For the Chocolate Layer Cake:

  • 2-1/2 cups + 1 tablespoon (330 g) all-purpose flour
  • 3 cups (600 g) granulated sugar
  • 1 cup + 1 tablespoon (135 g) premium cocoa powder or cacao powder (I used cacao)
  • 1 tablespoon (15 g) baking soda
  • 1-1/2 teaspoons (7.5 g) baking powder
  • 1-1/2 teaspoons (12 g) salt
  • 3 eggs
  • 1-1/2 cups (360 mL) buttermilk, room temperature
  • 1-1/2 cups (360 mL) strong black coffee, hot
  • 3/4 cup (180 mL) melted butter
  • 1-1/2 tablespoons (22.5 mL) pure vanilla extract

For the Malted Belgian Chocolate Frosting:

  • 1 lb butter (4 sticks)(2 cups)(454 g), at room temperature
  • 4 cups (500 g) confectioners sugar
  • 3/4 cup (75 g) Ovaltine Classic (brown in colour)
  • 1 tablespoon (15 mL) pure vanilla extract
  • pinch of salt
  • 8 oz (250 g) quality Belgian chocolate, chopped, melted and cooled (I used Ghiardelli)
  • 1/2 cup (120 mL) whipping cream

For the Toasted Marshmallow Frosting:

  • 30 large white marshmallows
  • 1 cup (125 g) icing sugar (confectioners’ or powdered), sifted
  • 1 cup butter (227 g)(2 sticks), at room temperature
  • 1/2 teaspoon (2.5 mL) pure vanilla extract
  • 1 jar (213 g) marshmallow cream (such as Marshmallow Fluff)


**First, set out all your butter and buttermilk and let them come to room temperature.

Also!  It’s important to use pans with straight sides, not the kind that are slightly larger at top than bottom, so you get a straight edge up and down the sides of the cake.  I only have one pan like this so I baked the layers one at a time….if you do this, make sure to keep batter refrigerated while it waits it’s turn to retard the baking soda/powder.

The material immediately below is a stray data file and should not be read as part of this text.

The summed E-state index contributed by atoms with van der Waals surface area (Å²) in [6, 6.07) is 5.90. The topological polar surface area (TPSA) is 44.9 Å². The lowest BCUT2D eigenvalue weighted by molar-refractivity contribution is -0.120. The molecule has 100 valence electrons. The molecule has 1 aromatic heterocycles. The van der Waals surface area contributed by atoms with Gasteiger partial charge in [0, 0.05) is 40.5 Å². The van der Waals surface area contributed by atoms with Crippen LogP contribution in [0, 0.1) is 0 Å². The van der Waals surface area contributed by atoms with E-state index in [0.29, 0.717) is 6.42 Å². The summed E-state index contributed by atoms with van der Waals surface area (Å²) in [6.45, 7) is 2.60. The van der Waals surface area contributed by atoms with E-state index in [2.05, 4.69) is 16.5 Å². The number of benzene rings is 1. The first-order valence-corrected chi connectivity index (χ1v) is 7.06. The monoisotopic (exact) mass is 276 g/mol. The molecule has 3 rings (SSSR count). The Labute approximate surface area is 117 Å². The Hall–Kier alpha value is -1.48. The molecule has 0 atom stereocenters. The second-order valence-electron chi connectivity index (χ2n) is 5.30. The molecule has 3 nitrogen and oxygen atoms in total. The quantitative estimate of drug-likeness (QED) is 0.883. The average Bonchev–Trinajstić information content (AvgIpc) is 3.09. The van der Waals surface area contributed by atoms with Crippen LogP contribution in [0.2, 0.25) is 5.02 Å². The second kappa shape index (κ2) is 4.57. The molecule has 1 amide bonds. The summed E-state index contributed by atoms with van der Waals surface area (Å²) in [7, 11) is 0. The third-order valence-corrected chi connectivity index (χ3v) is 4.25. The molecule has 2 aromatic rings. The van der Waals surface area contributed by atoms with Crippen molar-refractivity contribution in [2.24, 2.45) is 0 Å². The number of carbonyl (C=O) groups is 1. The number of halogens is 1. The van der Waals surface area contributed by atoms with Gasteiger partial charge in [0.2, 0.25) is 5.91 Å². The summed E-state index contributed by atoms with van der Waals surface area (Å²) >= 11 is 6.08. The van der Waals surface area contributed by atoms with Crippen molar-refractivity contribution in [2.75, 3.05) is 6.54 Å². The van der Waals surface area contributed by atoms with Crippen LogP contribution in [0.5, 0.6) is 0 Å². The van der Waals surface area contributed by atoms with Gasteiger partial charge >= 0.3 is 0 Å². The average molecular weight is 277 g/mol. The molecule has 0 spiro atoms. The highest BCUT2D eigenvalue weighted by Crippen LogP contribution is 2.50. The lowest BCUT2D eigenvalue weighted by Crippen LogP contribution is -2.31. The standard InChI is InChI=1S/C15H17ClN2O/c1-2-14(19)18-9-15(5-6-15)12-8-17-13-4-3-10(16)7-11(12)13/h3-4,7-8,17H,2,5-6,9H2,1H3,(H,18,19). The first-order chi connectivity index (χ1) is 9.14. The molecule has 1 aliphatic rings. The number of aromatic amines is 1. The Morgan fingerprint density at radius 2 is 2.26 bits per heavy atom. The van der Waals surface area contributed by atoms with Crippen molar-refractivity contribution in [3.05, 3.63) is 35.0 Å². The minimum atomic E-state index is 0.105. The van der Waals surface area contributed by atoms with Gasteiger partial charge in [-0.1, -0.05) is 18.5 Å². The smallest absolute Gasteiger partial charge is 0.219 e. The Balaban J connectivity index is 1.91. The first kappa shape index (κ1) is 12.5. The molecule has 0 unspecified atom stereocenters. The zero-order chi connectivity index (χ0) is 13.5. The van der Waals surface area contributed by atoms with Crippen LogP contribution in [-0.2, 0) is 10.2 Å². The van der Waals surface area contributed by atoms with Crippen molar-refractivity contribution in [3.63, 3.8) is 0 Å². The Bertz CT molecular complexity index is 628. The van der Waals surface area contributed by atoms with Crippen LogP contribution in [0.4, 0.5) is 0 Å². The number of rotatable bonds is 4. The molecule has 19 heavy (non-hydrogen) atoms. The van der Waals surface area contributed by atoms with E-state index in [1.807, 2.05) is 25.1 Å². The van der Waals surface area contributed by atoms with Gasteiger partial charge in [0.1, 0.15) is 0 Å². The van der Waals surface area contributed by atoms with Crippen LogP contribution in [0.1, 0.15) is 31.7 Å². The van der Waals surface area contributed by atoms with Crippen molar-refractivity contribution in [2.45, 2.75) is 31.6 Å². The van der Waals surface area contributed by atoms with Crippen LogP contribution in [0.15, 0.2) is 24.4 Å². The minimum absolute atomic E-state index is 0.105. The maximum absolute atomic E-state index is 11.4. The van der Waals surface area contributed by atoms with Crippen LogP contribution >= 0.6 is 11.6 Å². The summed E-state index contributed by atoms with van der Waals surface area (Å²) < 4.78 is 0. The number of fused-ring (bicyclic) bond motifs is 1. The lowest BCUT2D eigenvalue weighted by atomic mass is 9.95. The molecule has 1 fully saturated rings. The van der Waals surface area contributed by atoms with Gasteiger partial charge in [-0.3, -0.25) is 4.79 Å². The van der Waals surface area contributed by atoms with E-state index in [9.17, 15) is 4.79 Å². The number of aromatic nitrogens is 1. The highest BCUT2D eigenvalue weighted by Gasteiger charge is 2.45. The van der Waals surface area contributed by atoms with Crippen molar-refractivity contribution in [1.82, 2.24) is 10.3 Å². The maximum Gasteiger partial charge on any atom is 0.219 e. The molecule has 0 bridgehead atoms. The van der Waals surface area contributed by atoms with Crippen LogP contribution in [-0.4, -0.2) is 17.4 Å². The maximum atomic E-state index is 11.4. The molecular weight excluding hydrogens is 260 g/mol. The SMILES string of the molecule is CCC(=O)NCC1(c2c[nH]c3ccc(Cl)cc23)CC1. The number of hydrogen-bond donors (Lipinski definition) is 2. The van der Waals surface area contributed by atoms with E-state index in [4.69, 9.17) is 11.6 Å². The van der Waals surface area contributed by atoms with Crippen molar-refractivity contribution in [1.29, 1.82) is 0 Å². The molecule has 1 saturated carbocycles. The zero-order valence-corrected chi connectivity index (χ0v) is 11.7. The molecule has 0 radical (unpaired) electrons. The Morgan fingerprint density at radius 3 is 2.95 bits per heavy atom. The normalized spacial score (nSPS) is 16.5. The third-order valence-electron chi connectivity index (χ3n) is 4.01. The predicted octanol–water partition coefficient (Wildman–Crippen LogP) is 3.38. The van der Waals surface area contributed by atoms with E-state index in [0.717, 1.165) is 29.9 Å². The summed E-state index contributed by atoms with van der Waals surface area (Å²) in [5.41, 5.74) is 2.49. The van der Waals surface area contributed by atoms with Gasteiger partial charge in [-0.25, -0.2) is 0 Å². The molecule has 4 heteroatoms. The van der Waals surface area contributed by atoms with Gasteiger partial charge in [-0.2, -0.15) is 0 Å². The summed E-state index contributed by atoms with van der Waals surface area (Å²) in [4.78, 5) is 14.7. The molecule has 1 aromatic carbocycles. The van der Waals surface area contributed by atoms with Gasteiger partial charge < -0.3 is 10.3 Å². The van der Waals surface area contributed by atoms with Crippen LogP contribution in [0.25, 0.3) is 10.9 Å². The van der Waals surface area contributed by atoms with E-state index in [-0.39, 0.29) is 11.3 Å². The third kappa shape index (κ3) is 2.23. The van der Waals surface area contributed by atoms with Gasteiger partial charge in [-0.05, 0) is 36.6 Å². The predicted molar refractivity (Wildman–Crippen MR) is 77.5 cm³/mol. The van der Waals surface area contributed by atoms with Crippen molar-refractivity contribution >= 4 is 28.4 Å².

For the Chocolate Layer Cake:

  1. Preheat oven to 350° F and prepare three 8″ or 9″ cake pans with parchment paper, butter and flour, or my personal favorite and what I swear by: Bakers Joy.
  2. Start by making the coffee (strong) so it can be brewing while you start on the rest of the recipe.  (If you’re not a coffee drinker, you could go out and buy a medium or large coffee and just reheat when you’re ready to use.)
  3. Sift all dry ingredients in stand mixer with whisk attachment .
  4. In a separate bowl, whisk together eggs, buttermilk, oil and vanilla.  When coffee is ready, slowly pour in with the rest of wet ingredients, whisking the whole time.
  5. Add wet ingredients to the dry ingredients and mix for 2 minutes on medium speed. Careful for splashing – start out slow and build speed up as mixture incorporates.
  6. Divide batter evenly among prepared pans. (Batter will be thin.)